The purpose of the Work In Progress (WIP) report is to determine whether you are over-billed or under-billed on the jobs under way. This is an important piece of information to know. Your bank account looks good when most of the jobs are about halfway to completion. Your profitability falls apart when several of the jobs simultaneously near completion. Projects often run out of billing while they near punch list. Not knowing where you stand on your billing versus your actual progress creates cash flow and profitability.
Construction tax accounting is supposed to have line items on both the balance sheet and the income statement for over/under billings. The value on that line is determined by a WIP report. The over/under billing result from the WIP shows up in the revenue area of your income statement. If you are under-billed it will show up as additional revenue. If you are over-billed it will show up as negative revenue. On the balance sheet, over-billing is a short-term liability and under-billing is a short-term asset.
There are three primary contributors to contractors being caught off guard by cost overruns.
- Failure to monitor field progress accurately
- Aggressive up-front billing
- Failure to maintain an accurate WIP report
The second factor is not a problem if the first and third are adequately handled. Contractors tend to be very aggressive in their billing. For example, when I reviewed pay applications while working as the general manager of a commercial general contractor the first line item I looked for was the amount of money the subcontractor was trying to get for mobilization. Inevitably the requests were outlandish. It was our subcontractors' attempt to expedite cash flow.
An aggressive billing strategy makes sense to offset the pay delays of 45 to 75 days. The problem occurs when the aggressive billing throws off your understanding of how you are doing on the job. WIP reports filled out correctly solve that problem.
WIP reports can be surprisingly easy to set up and maintain. If your accounting system has the feature all you need to do is update the percent-complete entry on each project weekly. The system should take care of the calculations and will have a preformatted report you can run.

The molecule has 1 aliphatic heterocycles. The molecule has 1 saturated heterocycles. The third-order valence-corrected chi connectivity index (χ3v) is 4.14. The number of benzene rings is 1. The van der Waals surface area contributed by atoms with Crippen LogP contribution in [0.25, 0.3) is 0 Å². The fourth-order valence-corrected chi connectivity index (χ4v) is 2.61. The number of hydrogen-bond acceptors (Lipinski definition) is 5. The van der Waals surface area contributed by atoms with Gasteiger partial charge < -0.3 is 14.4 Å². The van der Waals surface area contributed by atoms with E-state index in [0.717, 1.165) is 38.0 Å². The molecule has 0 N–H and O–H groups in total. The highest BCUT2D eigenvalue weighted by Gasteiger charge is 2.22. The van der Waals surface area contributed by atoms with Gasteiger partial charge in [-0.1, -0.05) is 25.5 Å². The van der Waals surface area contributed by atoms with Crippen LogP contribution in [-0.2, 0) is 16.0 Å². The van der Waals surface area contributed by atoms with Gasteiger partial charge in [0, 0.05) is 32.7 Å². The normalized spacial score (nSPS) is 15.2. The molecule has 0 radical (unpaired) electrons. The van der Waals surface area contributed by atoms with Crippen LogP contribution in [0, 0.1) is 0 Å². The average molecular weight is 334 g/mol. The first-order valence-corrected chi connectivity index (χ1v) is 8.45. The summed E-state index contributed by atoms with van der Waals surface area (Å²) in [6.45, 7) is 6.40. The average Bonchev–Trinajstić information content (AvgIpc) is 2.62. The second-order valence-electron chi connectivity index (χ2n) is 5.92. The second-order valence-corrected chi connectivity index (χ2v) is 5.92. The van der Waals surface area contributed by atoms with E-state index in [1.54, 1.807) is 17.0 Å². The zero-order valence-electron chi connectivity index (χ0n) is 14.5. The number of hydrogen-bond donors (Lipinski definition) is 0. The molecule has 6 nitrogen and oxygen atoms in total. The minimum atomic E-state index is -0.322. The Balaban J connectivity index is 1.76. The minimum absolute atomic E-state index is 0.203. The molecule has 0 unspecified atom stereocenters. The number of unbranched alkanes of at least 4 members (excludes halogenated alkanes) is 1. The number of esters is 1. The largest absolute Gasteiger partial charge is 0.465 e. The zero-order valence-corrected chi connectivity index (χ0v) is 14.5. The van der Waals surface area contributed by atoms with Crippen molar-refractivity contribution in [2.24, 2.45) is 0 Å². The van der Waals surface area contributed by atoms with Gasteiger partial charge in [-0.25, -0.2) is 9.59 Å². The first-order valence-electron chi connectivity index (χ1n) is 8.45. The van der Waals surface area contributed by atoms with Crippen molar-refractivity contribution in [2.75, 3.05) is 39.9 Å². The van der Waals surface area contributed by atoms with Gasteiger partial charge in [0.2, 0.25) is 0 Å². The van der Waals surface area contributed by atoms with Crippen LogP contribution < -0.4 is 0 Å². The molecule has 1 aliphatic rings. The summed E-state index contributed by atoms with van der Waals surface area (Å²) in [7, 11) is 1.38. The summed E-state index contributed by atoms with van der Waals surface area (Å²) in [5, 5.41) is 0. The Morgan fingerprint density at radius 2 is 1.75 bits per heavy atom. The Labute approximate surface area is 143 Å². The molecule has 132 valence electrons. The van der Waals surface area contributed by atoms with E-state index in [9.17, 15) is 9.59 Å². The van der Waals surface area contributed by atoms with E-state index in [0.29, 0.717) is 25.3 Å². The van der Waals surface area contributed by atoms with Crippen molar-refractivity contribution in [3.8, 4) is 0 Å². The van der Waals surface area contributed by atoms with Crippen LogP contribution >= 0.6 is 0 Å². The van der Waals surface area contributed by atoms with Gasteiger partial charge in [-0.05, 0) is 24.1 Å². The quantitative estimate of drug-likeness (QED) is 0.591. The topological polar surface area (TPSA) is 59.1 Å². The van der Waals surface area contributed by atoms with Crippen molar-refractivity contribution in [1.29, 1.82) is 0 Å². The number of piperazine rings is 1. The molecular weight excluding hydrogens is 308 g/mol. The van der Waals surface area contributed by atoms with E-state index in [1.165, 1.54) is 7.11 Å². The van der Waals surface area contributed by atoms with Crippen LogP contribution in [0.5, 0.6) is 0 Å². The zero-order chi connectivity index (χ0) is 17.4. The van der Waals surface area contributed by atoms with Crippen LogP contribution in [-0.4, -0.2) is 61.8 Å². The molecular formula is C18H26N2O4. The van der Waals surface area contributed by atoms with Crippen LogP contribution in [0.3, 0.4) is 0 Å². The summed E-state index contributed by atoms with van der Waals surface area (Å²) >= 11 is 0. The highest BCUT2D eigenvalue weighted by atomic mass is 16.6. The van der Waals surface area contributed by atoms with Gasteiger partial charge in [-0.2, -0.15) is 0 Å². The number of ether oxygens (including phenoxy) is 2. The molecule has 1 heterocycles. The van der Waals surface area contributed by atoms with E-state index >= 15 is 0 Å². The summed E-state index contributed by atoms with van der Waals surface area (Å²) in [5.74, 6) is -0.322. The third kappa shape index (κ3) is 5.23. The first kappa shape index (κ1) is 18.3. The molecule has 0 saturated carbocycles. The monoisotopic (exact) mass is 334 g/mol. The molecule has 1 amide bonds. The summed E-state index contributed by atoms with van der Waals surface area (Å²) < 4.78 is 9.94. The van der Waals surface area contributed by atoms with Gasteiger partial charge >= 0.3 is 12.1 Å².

If you don't have the WIP feature in your accounting system you should use Excel for your WIP. If you have the WIP feature in your accounting system use it. The system will produce a more proper income statement and balance sheet than if you use Excel.
If you are running QuickBooks and haven't purchased the Enterprise version you will not find the WIP feature. The Contractor Premier version does not include it.
Moving on to the mechanics of the WIP, the single most important line item is the percent-complete entry. Every other entry will be based on your costs to date, your budget and your contract. The WIP multiplies percent complete against total contract value to determine earned revenue. If your billed revenue exceeds your earned revenue you will be over-billed. If your earned revenue exceeds your billed revenue then you are under-billed.
Over-billed leads to running out of billable money prior to your costs-to-complete ending. The reverse is true for under-billing.
Let's move on to determining your percent complete. For a trade that is mostly labor the decision functionally should come down to how much of the work the field has completed. This should not be based on hours used or labor dollars spent. That is a common default built into accounting systems and is the worst method for determining percent complete.
Basing the number on hours used or labor cost versus the budget divorces you from reality. That approach makes your progress look like it is fine until you run out of hours and budget. Then you go over without foresight into how big your loss will be. By basing your percent complete on the amount of work completed versus the amount of work left to complete you will get much earlier warning when the job is slipping and in danger of going over budget. The WIP report will show you where your costs are likely to end up at the completion of the project long before that future is locked in, potentially saving you tens of thousands of dollars.
If material cost represents a heavy cut of your costs the determination of percent complete gets a bit more complicated. You will probably be buying quite a chunk of your materials before your crews need them. You should bill for those materials immediately and reflect that cost in your percent complete as they comprise a considerable part of your job budget. In this case I recommend using a two-factor percent-complete calculation.
Determine how much of your budget is taken up by material cost. That is the weighting you should use for the material cost contribution to percent complete. For example, if material is 40 percent of your budget and you have bought half of the material, the material contribution to your completion percentage is 50% of 40% — or 20% overall.
If your field crews are roughly 10% done with their work, their contribution to the projection is 10% of 60%, or 6%. Add the two results together to arrive at a percent complete projection of 26%. This is a bit more complicated, but it reveals a much truer financial picture than any other approach I can think of.
If you have projects that frequently run over four weeks in length you certainly should create and maintain a WIP report. If not then don't sweat it. If at year end you rarely have a job of size carrying over into the new year don't sweat it. The WIP report is only needed when sizable projects are extending past the closing date of your books.